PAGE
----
Third-year co-president Kristal Roman believes the chapter’s political education series distinguishes Berkeley from other Brown Issues’ chapters. With discussions and presentations regarding different issues and policies pertaining to the Latinx community across the diaspora, this series offers the theoretical and practical framework for understanding identity’s role in current events, especially within an institution like UC Berkeley.

“The UC Berkeley chapter specifically tries to focus on uplifting social justice initiatives within our Latinx community,” Roman said.

Jasmine Lozano speaks to two prospective club members while tablig or Brown Issues at Calapalooza.

Jasmine Lozano (middle) at the Brown Issues table.

Resources and support services

While the focus of Calapalooza is on club recruitment, there are still numerous organizations representing the multitude of resources available for Cal students. 

The Associated Students of the University of California (ASUC) is a hub for student support and services separate from the university’s governance. Although most associated with managing the financial affairs of clubs and organizations on campus, as well as ASUC-elected student representatives, the ASUC also oversees numerous commercial activities, programming, and general resource allocation. 

Programming Manager Jill Matson reflected on the creative opportunities ASUC offers, including art classes, free student events, graphic design and printing services, the Basic Needs Center, Amazon delivery sites, and the coffee shop Goldie’s. Matson revealed there is even a new robot that paints your nails called “Clockwork.” 

“The main mission [of the ASUC] is to be very inclusive and welcoming and a safe place for students, so they can meet people outside of academics and just have fun and relax… there’s a ton of resources!”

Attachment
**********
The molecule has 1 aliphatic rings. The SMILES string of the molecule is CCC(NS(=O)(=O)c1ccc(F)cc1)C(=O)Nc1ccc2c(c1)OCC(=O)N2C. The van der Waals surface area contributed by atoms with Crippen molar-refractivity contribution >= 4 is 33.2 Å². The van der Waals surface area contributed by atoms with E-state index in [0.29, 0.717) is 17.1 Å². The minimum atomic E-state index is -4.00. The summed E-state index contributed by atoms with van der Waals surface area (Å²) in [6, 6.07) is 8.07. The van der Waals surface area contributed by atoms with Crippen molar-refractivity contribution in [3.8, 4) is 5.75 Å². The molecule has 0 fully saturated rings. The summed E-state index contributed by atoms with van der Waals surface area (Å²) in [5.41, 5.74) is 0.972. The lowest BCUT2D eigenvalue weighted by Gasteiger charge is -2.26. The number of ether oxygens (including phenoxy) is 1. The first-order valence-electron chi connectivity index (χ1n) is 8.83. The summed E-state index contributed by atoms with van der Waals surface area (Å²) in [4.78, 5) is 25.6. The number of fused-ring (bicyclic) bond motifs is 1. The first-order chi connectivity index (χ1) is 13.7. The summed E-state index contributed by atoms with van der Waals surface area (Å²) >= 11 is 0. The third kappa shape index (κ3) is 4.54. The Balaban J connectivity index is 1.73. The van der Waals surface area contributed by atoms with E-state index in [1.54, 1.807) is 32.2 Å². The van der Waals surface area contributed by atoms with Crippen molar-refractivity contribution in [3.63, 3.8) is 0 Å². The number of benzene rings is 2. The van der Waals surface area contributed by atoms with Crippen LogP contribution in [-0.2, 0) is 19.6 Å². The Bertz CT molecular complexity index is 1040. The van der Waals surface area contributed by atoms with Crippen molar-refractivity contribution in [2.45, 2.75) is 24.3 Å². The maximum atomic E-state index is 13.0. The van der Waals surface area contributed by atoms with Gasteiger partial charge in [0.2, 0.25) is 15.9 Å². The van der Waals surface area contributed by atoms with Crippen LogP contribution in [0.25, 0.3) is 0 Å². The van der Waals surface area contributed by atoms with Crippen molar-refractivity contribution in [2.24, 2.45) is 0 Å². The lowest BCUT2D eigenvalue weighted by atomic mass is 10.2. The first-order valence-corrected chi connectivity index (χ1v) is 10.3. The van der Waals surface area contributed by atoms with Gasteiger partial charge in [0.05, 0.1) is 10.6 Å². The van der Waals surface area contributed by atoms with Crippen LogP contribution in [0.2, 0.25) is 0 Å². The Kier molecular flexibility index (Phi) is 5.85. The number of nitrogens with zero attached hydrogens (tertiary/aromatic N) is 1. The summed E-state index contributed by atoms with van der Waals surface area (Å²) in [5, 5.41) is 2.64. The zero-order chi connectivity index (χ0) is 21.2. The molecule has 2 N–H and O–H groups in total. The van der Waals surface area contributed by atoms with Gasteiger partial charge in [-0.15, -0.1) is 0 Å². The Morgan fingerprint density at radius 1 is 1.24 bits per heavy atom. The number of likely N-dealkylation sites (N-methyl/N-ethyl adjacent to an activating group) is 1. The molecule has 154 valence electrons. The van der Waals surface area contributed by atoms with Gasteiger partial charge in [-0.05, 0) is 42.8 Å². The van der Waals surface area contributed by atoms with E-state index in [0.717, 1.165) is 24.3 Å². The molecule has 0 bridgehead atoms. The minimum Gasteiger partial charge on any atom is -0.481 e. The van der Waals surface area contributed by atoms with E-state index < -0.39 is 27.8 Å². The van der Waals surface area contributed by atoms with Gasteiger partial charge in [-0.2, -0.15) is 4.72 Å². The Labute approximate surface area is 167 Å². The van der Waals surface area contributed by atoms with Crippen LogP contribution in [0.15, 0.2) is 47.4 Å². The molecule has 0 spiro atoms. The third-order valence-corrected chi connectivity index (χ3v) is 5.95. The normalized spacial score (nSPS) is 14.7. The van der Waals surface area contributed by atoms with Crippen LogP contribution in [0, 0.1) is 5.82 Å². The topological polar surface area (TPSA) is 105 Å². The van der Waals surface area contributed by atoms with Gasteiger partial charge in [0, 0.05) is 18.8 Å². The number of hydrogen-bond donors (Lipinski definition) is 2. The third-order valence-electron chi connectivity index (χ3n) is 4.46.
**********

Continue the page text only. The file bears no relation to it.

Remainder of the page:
Jill Matson smiles wearing a green dress while tabling for the ASUC Student Union at Calapalooza. The ASUC Student Union banner is dark blue, and yellow pinwheels rest atop it.

Programming Manager Jill Matson representing ASUC Student Union.

The Disabled Students Commission (DSC) is an ASUC-affiliated student group that addresses campus-specific disability issues and advocates for disability rights across Berkeley. Often partnering with other intersectional student groups on campus, the DSC creates a community for disabled students and allies to come together with a common goal of legislative progress and disability justice. 

Shelby Suppiger (third-year, gender and women’s studies major) believes DSC is a great place to find community, resources, and ways to help with disability-related issues. Suppiger emphasized that the DSC includes students who are neurodivergent or physically disabled, as well as disability justice advocates. 

Carlyn Leavitt (second-year, molecular and cell biology) believes the DSC is where Berkeley students can “come together for legislative action and disability justice work to uplift the disabled students at Berkeley because oftentimes disabled students’ voices are left unheard.” Leavitt believes this community is founded upon empowerment and a strong voice for change.

Shelby Suppiger and Carlyn Leavitt table at Calapalooza for the Disabled Students Commission. Their sign boasts four colorful signs, all reading "Disabled Students Commission."

Shelby Suppiger and Carlyn Leavitt tabling for the Disabled Students Commission.

Let yourself enjoy the process!

Clubs are an amazing way to get involved at Berkeley because these organizations provide you with opportunities to grow personally and professionally. Despite extra commitments that may come with joining a club, you gain both invaluable experience and friends. For me, the greatest joy of my four years at Cal has been the communities I’ve found within organizations, especially those that are not entirely academically related – I hope you have a similar experience!


Kelsey McIvor is a senior at UC Berkeley majoring in Global Studies and minoring in Spanish and public policy. Featured photo is a collage of the Disabled Students Commission, Air Bears Skydiving Club, ASUC Student Union, and Brown Issues organization all tabling at Calapalooza.